An author’s telling of Africa’s unknown history


Jess Staley, Staff Writer

We all go through events that lead us to become who we are. Some of these journeys lead us to fulfill our passions for something that we would have never expected. For this speaker, that is his exact journey.

On Sunday, October 10, Howard W. French was interviewed by Dr. Todd Allen as part of the Harrisburg Book Festival, hosted by the Midtown Scholar Bookstore. During the interview, French spoke about his book, “Born in Blackness” for the first time to a live audience via Zoom .

French is an author of five books and a two-time Pulitzer nominee. He is a journalism professor at Columbia University and a former New York Times bureau chief in the Caribbean, Central America, West and Central Africa, and Shanghai. 

With his interest in history came an expansive amount of reading. He found that he had to dig deep for information that has been swept under the rug for so many years. Topics like the expansion of the United States through the Louisiana Purchase, causing the cotton industry to boom, thus fueling the start of slavery, is an example of this. 

“There are facts that are not emphasized either in mainstream teaching of history, nor in historical scholarship.” French said. 

When asked about the title of the book, French explained there are many ways it can be interpreted. One being explicitly said that the modern world was “born into blackness.” One of the reasons being Europe and their exploitation of Africa. In a more inexplicit way, that being born in blackness is interpreted as being born into something awful.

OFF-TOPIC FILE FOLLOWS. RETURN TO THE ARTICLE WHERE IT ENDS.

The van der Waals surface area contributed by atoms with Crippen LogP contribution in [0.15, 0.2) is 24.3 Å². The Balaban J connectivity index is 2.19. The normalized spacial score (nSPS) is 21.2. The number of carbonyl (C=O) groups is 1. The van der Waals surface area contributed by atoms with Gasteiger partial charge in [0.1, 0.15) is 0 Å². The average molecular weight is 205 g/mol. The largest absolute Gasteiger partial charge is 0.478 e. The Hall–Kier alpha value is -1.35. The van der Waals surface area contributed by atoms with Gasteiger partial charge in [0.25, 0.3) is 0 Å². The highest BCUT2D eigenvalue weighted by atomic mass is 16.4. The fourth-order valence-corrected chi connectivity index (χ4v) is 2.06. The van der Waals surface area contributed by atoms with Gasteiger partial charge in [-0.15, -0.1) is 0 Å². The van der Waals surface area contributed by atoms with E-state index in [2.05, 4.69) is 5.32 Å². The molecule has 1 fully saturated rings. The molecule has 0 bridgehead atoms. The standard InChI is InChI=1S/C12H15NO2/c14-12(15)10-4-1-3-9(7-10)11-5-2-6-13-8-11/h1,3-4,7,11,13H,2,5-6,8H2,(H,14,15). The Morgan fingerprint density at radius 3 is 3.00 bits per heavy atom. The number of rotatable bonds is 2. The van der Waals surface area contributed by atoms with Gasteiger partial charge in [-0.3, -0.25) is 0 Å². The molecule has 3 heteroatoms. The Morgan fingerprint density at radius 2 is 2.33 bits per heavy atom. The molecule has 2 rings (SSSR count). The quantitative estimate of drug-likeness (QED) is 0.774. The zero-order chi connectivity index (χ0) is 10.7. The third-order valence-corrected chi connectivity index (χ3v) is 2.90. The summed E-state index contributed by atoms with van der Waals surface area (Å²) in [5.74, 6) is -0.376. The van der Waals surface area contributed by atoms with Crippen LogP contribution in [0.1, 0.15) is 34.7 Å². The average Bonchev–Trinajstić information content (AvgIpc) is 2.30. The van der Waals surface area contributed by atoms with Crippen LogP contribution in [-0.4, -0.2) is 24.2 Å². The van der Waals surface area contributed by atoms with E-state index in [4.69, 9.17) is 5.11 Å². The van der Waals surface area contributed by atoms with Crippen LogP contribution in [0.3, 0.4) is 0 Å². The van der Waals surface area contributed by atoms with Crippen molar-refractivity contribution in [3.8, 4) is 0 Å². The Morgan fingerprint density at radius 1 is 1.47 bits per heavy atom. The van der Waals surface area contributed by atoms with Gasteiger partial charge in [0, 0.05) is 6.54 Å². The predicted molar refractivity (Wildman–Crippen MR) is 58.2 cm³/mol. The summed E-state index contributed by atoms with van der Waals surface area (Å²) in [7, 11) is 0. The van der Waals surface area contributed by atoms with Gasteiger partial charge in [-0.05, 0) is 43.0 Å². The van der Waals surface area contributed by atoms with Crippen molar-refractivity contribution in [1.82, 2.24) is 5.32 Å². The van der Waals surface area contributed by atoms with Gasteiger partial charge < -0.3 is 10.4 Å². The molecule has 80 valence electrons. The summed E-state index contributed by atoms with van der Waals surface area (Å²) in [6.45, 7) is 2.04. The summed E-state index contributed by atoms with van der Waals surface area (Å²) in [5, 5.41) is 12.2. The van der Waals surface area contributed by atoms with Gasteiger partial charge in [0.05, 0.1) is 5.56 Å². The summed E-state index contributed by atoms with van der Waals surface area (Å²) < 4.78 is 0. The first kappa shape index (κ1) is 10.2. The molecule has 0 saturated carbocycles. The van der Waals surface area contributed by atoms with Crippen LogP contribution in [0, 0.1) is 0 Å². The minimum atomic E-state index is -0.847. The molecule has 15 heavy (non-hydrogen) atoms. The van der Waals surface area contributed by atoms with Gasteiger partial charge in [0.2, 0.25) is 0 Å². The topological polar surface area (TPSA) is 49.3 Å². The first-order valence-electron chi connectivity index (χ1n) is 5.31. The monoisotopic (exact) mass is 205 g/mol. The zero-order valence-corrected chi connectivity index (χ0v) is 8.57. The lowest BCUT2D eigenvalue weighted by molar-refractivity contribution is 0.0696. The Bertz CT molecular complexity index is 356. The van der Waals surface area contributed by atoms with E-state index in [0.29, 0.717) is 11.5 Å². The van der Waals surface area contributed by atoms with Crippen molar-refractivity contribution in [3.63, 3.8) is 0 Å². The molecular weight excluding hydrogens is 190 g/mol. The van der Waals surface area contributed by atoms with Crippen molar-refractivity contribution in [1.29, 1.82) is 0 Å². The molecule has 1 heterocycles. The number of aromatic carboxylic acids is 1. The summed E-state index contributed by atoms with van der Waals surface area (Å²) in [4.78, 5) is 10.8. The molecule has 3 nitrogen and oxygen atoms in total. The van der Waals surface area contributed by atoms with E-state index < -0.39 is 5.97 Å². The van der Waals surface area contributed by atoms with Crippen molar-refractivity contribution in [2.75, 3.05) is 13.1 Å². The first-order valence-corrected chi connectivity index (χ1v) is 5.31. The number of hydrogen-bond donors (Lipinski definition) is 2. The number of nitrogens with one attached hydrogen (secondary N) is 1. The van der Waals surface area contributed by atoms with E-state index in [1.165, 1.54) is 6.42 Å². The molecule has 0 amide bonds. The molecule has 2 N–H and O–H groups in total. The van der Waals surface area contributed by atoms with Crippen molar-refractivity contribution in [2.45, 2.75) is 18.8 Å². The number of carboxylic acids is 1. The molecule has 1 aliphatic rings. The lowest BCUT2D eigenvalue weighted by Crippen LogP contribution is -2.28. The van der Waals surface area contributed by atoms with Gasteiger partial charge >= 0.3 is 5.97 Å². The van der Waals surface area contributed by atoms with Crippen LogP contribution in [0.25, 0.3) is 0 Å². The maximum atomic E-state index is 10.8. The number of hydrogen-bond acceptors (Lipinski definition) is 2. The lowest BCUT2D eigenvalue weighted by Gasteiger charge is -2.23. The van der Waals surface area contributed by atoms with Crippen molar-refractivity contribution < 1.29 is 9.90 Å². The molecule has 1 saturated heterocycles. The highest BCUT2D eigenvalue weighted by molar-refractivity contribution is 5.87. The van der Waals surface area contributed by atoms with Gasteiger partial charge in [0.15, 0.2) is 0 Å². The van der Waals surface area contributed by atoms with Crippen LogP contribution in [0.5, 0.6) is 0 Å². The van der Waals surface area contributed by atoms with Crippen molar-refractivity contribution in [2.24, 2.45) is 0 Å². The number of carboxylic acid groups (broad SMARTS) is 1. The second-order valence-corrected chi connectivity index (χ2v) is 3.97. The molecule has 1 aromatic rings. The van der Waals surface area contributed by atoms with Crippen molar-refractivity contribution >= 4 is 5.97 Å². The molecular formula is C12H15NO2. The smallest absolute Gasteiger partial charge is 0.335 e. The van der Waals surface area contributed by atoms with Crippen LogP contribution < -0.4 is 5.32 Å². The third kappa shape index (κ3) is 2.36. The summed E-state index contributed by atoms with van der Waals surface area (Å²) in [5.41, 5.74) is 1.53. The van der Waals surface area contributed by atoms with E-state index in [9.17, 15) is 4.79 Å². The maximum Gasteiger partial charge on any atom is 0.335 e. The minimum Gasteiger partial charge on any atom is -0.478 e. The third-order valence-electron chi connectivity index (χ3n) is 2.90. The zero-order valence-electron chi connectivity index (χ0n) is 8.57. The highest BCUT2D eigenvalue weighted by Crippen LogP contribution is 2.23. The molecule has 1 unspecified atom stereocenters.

“We associate black with bad things. Black is negative. Not our existence as Black people, but the color black.” said French.

After the interviewer finished asking his questions for French, he went on to answer questions from the audience.

“What was the most surprising piece of information you found during your research?” asked one attendee.

French found the question difficult to answer, given the magnitude of information he uncovered through writing the book. He says he took on the project to most importantly learn. While doing so he became immersed and enthralled into the information. He goes back to one of my points made earlier about the amount of unknown information he found being one of the most surprising takes from the project.

“If you open the book and read a chapter randomly, I guarantee most readers will, if they have any idea what I’m talking about, have only the foggiest and most incomplete idea.” French answered.

Lastly, an attendee asked, “what was the most difficult part about writing the book?”

French goes on to say that taking a large piece of time in history, not missing any details, making sense of it all, all while telling a compelling story was the most difficult part. 

“In some ways, it’s a challenge every writer of non-fiction faces, how to marshal the facts and sustain the reader’s interest,” he said.

For more on the Harrisburg book Festival events go to

To purchase Howard French’s book “Born in Blackness”, visit